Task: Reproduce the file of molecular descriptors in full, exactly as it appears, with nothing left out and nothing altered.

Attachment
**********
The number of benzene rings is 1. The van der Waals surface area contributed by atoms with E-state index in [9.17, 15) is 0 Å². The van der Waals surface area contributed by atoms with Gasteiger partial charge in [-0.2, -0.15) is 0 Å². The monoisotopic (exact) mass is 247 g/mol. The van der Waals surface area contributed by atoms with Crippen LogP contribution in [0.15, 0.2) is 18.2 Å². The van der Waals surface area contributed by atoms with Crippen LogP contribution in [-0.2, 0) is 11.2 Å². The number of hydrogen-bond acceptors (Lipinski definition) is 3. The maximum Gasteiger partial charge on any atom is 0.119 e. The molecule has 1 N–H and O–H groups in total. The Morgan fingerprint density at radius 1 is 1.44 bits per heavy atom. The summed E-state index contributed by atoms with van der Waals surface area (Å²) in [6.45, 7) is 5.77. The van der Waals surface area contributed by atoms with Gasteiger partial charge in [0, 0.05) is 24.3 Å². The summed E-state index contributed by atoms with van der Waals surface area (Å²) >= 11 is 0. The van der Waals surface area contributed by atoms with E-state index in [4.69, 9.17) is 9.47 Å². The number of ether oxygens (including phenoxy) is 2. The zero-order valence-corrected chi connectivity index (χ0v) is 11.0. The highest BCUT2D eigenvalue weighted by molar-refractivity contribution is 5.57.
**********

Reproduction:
The number of benzene rings is 1. The van der Waals surface area contributed by atoms with E-state index in [9.17, 15) is 0 Å². The van der Waals surface area contributed by atoms with Gasteiger partial charge in [-0.2, -0.15) is 0 Å². The monoisotopic (exact) mass is 247 g/mol. The van der Waals surface area contributed by atoms with Crippen LogP contribution in [0.15, 0.2) is 18.2 Å². The van der Waals surface area contributed by atoms with Crippen LogP contribution in [-0.2, 0) is 11.2 Å². The number of hydrogen-bond acceptors (Lipinski definition) is 3. The maximum Gasteiger partial charge on any atom is 0.119 e. The molecule has 1 N–H and O–H groups in total. The Morgan fingerprint density at radius 1 is 1.44 bits per heavy atom. The summed E-state index contributed by atoms with van der Waals surface area (Å²) in [6.45, 7) is 5.77. The van der Waals surface area contributed by atoms with Gasteiger partial charge in [0, 0.05) is 24.3 Å². The summed E-state index contributed by atoms with van der Waals surface area (Å²) >= 11 is 0. The van der Waals surface area contributed by atoms with E-state index in [4.69, 9.17) is 9.47 Å². The number of ether oxygens (including phenoxy) is 2. The zero-order valence-corrected chi connectivity index (χ0v) is 11.0. The highest BCUT2D eigenvalue weighted by molar-refractivity contribution is 5.57.